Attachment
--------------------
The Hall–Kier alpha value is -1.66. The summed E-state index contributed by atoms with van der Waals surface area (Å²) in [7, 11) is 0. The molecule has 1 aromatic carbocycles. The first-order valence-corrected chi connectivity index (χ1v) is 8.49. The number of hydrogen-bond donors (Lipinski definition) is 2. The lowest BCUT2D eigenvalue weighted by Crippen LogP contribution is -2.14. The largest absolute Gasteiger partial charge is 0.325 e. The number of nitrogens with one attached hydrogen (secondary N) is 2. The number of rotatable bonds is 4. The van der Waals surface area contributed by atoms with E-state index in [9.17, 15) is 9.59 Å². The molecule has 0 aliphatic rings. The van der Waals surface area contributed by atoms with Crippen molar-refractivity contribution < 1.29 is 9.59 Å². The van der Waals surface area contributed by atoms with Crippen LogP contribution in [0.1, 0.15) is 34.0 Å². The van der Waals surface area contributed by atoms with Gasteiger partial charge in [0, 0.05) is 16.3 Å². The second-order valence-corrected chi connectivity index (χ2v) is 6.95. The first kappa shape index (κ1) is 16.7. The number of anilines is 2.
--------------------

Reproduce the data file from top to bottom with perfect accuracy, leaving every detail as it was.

The Hall–Kier alpha value is -1.66. The summed E-state index contributed by atoms with van der Waals surface area (Å²) in [7, 11) is 0. The molecule has 1 aromatic carbocycles. The first-order valence-corrected chi connectivity index (χ1v) is 8.49. The number of hydrogen-bond donors (Lipinski definition) is 2. The lowest BCUT2D eigenvalue weighted by Crippen LogP contribution is -2.14. The largest absolute Gasteiger partial charge is 0.325 e. The number of nitrogens with one attached hydrogen (secondary N) is 2. The number of rotatable bonds is 4. The van der Waals surface area contributed by atoms with E-state index in [9.17, 15) is 9.59 Å². The molecule has 0 aliphatic rings. The van der Waals surface area contributed by atoms with Crippen molar-refractivity contribution < 1.29 is 9.59 Å². The van der Waals surface area contributed by atoms with Crippen LogP contribution in [0.1, 0.15) is 34.0 Å². The van der Waals surface area contributed by atoms with Gasteiger partial charge in [0, 0.05) is 16.3 Å². The second-order valence-corrected chi connectivity index (χ2v) is 6.95. The first kappa shape index (κ1) is 16.7. The number of anilines is 2.